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Old hand Warner ready for third Test

AAP logoAAP 22/11/2016 Rob Forsaith

David Warner has been called many things in his life but now wears the tag of Australian cricket's elder statesman with pride.

National selectors overhauled the Test XI after Australia's fifth straight loss in the format, making wholesale changes to the batting order in response to woeful collapses in Perth and Hobart.

Warner, who turned 30 last month, is the oldest member of the team that will face South Africa in the third Test that starts in Adelaide on Thursday.

The vice-captain, who has played 56 Tests, is also the most experienced player in Steve Smith's side with the exception of offspinner Nathan Lyon.

Matt Renshaw will make his Test debut at age 20 and become Warner's third opening partner in the three-match series.

It is representative of the turbulence that has left Australia facing the prospect of their first whitewash in a home Test series. It also highlights the team's recent reliance on Warner and Smith for the bulk of their runs.

"It happens, you get older," Warner quipped on Tuesday, when asked about officially becoming Australia's old hand.

"It's a good thing as well. Good signs that I've matured over the years and I've been able to keep my spot.

"Now it's about me trying to filter down my experience to the youngsters in the team and making sure they're on the right path that Steve wants us to be on."

Renshaw, who has played just 12 first-class games, is so raw he needed to introduce himself to many teammates after landing in Adelaide.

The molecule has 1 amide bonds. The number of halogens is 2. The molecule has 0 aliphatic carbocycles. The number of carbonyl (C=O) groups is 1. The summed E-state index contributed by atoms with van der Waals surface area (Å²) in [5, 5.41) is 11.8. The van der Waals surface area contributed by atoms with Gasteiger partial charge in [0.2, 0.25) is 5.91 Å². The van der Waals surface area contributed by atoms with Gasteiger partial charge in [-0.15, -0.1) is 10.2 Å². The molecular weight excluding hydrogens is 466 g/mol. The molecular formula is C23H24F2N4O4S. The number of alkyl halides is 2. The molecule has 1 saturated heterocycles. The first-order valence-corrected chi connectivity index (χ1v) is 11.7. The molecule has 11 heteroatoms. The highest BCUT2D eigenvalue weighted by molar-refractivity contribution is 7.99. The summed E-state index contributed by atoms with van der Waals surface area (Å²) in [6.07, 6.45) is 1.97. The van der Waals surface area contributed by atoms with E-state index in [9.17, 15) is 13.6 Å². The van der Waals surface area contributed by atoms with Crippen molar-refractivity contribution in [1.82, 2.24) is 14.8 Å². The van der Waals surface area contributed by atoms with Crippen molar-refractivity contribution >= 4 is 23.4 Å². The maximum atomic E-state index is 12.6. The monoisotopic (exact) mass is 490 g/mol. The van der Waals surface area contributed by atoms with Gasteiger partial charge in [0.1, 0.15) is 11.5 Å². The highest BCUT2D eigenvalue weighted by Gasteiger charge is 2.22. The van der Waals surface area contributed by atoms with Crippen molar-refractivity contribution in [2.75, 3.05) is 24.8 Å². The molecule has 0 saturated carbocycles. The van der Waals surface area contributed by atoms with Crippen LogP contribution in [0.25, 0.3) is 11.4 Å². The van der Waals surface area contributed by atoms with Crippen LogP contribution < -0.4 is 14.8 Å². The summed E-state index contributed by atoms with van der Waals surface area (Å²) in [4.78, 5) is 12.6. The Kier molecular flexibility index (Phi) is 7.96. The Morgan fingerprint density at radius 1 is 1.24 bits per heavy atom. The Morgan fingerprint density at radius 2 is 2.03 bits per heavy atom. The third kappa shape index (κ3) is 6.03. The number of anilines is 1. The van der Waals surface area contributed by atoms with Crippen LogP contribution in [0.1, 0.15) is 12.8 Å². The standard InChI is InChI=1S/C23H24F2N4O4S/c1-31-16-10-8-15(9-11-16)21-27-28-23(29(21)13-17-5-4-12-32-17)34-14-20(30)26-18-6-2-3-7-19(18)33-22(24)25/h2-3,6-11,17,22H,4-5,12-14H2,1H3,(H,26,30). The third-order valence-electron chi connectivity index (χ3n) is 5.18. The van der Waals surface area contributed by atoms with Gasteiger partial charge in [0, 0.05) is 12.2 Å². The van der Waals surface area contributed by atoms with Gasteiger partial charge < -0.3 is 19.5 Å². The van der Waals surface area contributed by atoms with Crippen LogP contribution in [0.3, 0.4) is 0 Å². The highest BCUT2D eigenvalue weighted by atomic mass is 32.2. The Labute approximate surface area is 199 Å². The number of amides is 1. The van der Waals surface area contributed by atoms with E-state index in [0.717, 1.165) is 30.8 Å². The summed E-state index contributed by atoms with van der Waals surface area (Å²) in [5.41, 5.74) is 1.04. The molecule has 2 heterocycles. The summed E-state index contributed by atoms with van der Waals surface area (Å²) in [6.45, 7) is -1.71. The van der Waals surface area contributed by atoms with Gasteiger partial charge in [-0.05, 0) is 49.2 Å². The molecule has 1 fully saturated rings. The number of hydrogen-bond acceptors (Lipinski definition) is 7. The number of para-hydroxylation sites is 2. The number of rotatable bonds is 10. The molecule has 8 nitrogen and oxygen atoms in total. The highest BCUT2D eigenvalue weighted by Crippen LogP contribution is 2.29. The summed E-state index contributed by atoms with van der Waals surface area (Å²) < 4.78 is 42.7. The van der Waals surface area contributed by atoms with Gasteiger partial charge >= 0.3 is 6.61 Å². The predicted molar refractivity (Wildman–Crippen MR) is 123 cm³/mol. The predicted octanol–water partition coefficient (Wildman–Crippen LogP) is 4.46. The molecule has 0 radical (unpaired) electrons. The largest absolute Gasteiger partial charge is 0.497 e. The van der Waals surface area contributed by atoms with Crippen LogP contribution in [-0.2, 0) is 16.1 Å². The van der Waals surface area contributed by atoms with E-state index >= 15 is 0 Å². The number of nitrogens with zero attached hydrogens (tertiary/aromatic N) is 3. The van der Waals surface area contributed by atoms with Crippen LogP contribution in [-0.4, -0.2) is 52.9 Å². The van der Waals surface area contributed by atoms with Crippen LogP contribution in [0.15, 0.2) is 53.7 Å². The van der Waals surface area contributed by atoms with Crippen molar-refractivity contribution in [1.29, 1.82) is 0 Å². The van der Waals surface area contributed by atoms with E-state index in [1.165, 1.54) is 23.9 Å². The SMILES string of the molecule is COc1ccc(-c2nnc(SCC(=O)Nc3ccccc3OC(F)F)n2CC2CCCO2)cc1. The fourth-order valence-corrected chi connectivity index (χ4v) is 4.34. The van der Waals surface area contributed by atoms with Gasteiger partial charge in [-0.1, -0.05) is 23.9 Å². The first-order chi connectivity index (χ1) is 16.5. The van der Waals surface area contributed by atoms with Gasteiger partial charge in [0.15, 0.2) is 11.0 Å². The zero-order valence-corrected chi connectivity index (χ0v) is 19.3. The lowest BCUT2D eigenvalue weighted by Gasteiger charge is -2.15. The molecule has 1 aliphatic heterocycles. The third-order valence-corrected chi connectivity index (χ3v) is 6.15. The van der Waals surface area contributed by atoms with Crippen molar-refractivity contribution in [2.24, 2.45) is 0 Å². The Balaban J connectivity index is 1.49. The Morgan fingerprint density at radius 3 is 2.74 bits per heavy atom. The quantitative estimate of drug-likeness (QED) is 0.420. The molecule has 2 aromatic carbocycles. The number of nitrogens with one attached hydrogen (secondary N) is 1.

Warner has leaned on Burns to learn more about the Middlesbrough-born batsman.

"I don't know a lot about him. I've heard a few whispers and whispers through Joe Burns, who called me and spoke about him," he said.

"He's a great competitor. They said he likes batting in the contest and batting time, which is fantastic. It's what we like."

Warner admitted it would take time to learn Renshaw's strengths and weaknesses.

"I'll sit down and have a word with him and see what areas of his game he ... when he's on the back foot a little bit, how he can rotate the strike," he said.

"It's about trying to work out what his gameplan is ... it's about batting in partnerships.

"Trying to get to know each individual and how they get off strike and their go to if they're getting worked over by a bowler."

Warner declared himself a certain starter for the day-night Test, having recovered from a blow to the groin.

Warner misread a delivery from Josh Hazlewood in the nets on Monday and was struck on the box.

"It was extremely painful for a few hours ... I actually felt sick in the guts," Warner said.

"It's been a while since I've been hit flush.

"I'll be OK. I'm just lucky the box split and didn't grab anything. A few boys in the past have had that happen and it's quite nasty."

Meanwhile, the pugnacious opened lamented "quite a lazy shot" that led to his first-innings dismissal in Hobart but added there was no point dwelling on it.

PHILLIP HUGHES (4 innings, average partnership of 23.25 runs) ED COWAN (28 innings, average partnership of 44.86 runs) GLENN MAXWELL (1 innings, average partnership of 15 runs) CHRIS ROGERS (41 innings, average partnership of 51.32 runs) SHANE WATSON (1 innings, average partnership of 34 runs) SHAUN MARSH (8 innings, average partnership of 60 runs) JOE BURNS (19 innings, average partnership of 44.32 runs)

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